Puerto Rico | 2014 | 90 min.
Director: Alex Santiago Pérez
Spanish with English subtitles
Sunday, April 12, 2015, 5:45 pm at AMC River East 21 Theatre
Tuesday, April 14, 2015, 6:30 pm at AMC River East 21 Theatre
Set in and around Old San Juan, Alex Santiago Pérez’s Las vacas con gafas (Cows Wearing Glasses) follows the story of Marso, an elderly and solidarity painter losing his sight. The scenes are still and quiet, much like Marso; and just like Marso, the plot shuffles along at a leisurely pace.
In fact there isn’t much plot at all, at least not in the traditional sense. Very little actually happens.
But the lack of climax and resolution is intentional, for instead of making a statement, first-time director Pérez poses an important question: what is the meaning of life after we’ve lost the ability to do what we thought we were meant to do?
The dilemma applies to all human life, but artists tend to take it especially serious. Believing her literary prowess had abandoned her for good, Virginia Woolf stuffed her coat pockets with rocks and walked into a river near her home. Ernest Hemingway blew his brains out with his favorite shotgun after admitting to a friend that his famed ability “just won’t come any more.” Roger Ebert and Christopher Hitchens, both diagnosed with forms of cancer which made their last years utterly excruciating, were adamant in their refusal to surrender to their disease so long as they could still write well.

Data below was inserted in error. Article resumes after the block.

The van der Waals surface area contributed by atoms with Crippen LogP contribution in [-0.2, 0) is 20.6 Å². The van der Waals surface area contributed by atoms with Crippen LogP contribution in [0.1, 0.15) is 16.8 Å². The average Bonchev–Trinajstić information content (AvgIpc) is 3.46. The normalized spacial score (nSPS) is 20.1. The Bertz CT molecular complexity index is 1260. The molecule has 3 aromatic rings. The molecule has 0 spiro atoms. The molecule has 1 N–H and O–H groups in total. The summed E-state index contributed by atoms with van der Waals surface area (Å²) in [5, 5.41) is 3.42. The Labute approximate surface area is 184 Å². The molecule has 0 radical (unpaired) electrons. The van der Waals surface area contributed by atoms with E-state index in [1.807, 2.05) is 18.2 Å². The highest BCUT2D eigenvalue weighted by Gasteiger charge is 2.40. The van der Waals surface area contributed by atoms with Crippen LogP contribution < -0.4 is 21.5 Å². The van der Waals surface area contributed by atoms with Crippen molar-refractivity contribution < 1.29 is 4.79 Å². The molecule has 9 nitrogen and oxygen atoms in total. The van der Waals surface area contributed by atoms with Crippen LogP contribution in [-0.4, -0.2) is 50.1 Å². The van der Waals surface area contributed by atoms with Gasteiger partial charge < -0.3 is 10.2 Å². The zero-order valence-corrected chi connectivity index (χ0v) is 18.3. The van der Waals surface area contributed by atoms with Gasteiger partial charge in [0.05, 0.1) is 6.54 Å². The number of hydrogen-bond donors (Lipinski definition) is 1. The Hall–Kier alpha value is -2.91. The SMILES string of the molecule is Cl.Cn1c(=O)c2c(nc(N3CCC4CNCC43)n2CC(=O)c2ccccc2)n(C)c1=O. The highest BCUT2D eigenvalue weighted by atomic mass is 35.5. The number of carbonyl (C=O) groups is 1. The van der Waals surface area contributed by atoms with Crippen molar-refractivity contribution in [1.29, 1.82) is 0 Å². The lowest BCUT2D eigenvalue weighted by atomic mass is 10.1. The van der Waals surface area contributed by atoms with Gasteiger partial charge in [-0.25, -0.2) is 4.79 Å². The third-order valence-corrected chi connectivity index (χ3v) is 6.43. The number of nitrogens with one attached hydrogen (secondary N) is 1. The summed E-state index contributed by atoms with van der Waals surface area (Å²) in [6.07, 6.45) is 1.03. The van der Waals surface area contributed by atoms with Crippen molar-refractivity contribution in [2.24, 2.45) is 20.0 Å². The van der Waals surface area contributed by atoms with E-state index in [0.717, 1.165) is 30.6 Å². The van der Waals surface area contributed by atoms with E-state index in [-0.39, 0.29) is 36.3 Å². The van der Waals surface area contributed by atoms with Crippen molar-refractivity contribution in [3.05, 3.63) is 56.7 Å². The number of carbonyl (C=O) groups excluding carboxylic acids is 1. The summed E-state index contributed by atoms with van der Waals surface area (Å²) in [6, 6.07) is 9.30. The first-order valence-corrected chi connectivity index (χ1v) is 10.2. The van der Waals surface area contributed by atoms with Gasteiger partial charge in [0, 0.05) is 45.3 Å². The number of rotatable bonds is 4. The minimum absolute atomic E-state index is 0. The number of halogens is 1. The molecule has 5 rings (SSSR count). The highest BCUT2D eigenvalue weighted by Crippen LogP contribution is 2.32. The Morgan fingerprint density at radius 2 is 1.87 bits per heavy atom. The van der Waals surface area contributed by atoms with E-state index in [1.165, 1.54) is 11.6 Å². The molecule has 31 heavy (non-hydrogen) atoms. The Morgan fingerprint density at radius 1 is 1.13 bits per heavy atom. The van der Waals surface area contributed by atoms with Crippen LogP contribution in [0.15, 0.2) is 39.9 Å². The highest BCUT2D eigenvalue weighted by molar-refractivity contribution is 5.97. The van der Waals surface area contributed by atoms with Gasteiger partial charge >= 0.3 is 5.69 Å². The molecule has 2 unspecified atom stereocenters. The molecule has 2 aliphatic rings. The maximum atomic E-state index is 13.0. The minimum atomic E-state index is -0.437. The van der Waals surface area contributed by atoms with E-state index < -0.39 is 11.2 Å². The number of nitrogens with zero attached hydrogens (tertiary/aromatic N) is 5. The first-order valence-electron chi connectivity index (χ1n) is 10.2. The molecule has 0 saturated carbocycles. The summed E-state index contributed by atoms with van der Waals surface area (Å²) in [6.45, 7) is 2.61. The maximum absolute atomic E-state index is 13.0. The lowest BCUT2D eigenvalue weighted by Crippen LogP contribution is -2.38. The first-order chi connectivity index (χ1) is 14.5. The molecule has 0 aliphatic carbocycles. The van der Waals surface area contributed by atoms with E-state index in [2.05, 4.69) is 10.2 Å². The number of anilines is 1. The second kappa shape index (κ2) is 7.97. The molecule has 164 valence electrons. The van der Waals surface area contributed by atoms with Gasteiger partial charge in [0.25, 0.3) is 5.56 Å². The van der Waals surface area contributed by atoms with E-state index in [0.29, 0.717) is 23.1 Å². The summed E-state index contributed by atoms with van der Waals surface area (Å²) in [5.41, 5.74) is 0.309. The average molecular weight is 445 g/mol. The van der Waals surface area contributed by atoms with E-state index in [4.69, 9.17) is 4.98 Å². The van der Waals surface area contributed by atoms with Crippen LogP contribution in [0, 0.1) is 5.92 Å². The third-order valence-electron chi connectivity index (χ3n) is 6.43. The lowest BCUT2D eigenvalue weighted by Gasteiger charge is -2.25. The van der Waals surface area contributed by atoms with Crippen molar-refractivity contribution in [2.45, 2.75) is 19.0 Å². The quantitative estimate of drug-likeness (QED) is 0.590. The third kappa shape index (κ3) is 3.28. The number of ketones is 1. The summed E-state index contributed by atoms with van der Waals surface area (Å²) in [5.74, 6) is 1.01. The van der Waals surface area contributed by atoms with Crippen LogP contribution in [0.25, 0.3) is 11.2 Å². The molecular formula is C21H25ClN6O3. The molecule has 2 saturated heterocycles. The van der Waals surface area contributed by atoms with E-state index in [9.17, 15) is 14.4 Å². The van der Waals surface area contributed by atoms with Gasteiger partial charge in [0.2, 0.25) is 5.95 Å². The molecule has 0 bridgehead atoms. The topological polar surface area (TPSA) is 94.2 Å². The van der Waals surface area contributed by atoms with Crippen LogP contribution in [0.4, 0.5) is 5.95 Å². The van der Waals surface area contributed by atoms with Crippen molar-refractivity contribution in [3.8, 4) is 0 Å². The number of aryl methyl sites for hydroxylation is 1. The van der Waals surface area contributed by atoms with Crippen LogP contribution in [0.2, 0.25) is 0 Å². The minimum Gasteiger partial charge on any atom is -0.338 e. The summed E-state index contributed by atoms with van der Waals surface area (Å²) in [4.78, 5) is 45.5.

Walt Whitman famously pondered the question. His response: “That the powerful play goes on, and you may contribute a verse.”
What an artist chooses to do once they feel they’ve contributed their verse depends on individual factors. If she’s religious, the artist might think it a sin to throw away God’s gift, opting instead to await the day the Almighty calls her up to eternal paradise. If she isn’t a believer, she might think it best to bow and make her exit.
The audience can’t know to what extent Marso is considering a similar end as he stares at his blank canvass. Despite the little physical vision he has left, clearly he’s already lost his once great artistic vision. And when we learn about his turbulent relationship with an estranged middled-aged daughter, we recognize a man who long ago lost sight of himself.
Marso is haunted by his sins and fears, the ghosts of the past and of the future cluttering the corners of his mind much like the pigeons constantly fluttering on the ledge outside his window.
Ultimately it may be that, as the title suggest, the grass is really only as green as the glasses we wear.
[Photo: Chicago Latino Film Festival]